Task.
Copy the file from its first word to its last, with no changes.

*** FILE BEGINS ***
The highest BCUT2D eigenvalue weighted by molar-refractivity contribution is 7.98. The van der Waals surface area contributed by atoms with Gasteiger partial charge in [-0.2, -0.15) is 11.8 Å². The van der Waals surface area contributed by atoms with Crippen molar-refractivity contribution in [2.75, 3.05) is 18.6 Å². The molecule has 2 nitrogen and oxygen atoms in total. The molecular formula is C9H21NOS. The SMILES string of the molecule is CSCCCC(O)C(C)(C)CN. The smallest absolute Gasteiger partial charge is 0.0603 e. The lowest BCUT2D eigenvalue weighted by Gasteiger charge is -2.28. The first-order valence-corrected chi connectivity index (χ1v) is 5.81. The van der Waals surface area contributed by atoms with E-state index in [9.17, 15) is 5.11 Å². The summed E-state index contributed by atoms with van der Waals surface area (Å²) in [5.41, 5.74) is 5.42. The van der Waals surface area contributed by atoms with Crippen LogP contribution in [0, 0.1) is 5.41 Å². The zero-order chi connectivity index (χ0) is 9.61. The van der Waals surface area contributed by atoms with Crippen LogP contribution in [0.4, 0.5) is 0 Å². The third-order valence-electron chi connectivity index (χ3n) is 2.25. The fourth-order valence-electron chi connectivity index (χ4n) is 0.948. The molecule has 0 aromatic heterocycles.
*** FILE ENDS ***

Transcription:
The highest BCUT2D eigenvalue weighted by molar-refractivity contribution is 7.98. The van der Waals surface area contributed by atoms with Gasteiger partial charge in [-0.2, -0.15) is 11.8 Å². The van der Waals surface area contributed by atoms with Crippen molar-refractivity contribution in [2.75, 3.05) is 18.6 Å². The molecule has 2 nitrogen and oxygen atoms in total. The molecular formula is C9H21NOS. The SMILES string of the molecule is CSCCCC(O)C(C)(C)CN. The smallest absolute Gasteiger partial charge is 0.0603 e. The lowest BCUT2D eigenvalue weighted by Gasteiger charge is -2.28. The first-order valence-corrected chi connectivity index (χ1v) is 5.81. The van der Waals surface area contributed by atoms with E-state index in [9.17, 15) is 5.11 Å². The summed E-state index contributed by atoms with van der Waals surface area (Å²) in [5.41, 5.74) is 5.42. The van der Waals surface area contributed by atoms with Crippen LogP contribution in [0, 0.1) is 5.41 Å². The zero-order chi connectivity index (χ0) is 9.61. The van der Waals surface area contributed by atoms with Crippen LogP contribution in [0.4, 0.5) is 0 Å². The third-order valence-electron chi connectivity index (χ3n) is 2.25. The fourth-order valence-electron chi connectivity index (χ4n) is 0.948. The molecule has 0 aromatic heterocycles.